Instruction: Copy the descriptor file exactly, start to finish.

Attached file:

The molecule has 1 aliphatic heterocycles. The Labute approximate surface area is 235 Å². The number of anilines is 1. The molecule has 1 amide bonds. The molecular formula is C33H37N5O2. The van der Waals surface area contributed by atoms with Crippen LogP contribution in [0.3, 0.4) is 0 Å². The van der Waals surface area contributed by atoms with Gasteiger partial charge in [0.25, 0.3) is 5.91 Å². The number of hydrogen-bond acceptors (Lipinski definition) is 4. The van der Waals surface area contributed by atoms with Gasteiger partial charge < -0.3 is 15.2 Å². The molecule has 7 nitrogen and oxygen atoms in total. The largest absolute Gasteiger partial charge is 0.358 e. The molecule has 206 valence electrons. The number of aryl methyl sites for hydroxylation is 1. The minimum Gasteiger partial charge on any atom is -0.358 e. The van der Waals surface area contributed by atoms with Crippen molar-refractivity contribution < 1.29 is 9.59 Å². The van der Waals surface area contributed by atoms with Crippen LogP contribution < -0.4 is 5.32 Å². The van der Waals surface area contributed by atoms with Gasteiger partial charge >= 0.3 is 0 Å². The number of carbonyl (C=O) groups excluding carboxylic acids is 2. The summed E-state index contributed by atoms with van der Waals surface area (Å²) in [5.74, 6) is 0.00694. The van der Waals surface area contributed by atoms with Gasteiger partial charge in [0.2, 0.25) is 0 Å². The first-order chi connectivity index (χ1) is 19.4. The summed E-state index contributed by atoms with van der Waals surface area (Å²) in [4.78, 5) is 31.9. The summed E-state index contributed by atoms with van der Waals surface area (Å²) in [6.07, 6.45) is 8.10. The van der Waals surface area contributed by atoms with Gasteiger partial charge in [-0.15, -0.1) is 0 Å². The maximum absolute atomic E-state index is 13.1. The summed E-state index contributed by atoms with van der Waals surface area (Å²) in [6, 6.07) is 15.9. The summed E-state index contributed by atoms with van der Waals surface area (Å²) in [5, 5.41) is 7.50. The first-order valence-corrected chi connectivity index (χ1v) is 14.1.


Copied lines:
The molecule has 1 aliphatic heterocycles. The Labute approximate surface area is 235 Å². The number of anilines is 1. The molecule has 1 amide bonds. The molecular formula is C33H37N5O2. The van der Waals surface area contributed by atoms with Crippen LogP contribution in [0.3, 0.4) is 0 Å². The van der Waals surface area contributed by atoms with Gasteiger partial charge in [0.25, 0.3) is 5.91 Å². The number of hydrogen-bond acceptors (Lipinski definition) is 4. The van der Waals surface area contributed by atoms with Gasteiger partial charge < -0.3 is 15.2 Å². The molecule has 7 nitrogen and oxygen atoms in total. The largest absolute Gasteiger partial charge is 0.358 e. The molecule has 206 valence electrons. The number of aryl methyl sites for hydroxylation is 1. The minimum Gasteiger partial charge on any atom is -0.358 e. The van der Waals surface area contributed by atoms with Crippen molar-refractivity contribution < 1.29 is 9.59 Å². The van der Waals surface area contributed by atoms with Crippen LogP contribution < -0.4 is 5.32 Å². The van der Waals surface area contributed by atoms with Gasteiger partial charge >= 0.3 is 0 Å². The number of carbonyl (C=O) groups excluding carboxylic acids is 2. The summed E-state index contributed by atoms with van der Waals surface area (Å²) in [5.74, 6) is 0.00694. The van der Waals surface area contributed by atoms with Gasteiger partial charge in [0.2, 0.25) is 0 Å². The first-order chi connectivity index (χ1) is 19.4. The summed E-state index contributed by atoms with van der Waals surface area (Å²) in [4.78, 5) is 31.9. The summed E-state index contributed by atoms with van der Waals surface area (Å²) in [6.07, 6.45) is 8.10. The van der Waals surface area contributed by atoms with Gasteiger partial charge in [-0.15, -0.1) is 0 Å². The maximum absolute atomic E-state index is 13.1. The summed E-state index contributed by atoms with van der Waals surface area (Å²) in [6, 6.07) is 15.9. The summed E-state index contributed by atoms with van der Waals surface area (Å²) in [5, 5.41) is 7.50. The first-order valence-corrected chi connectivity index (χ1v) is 14.1.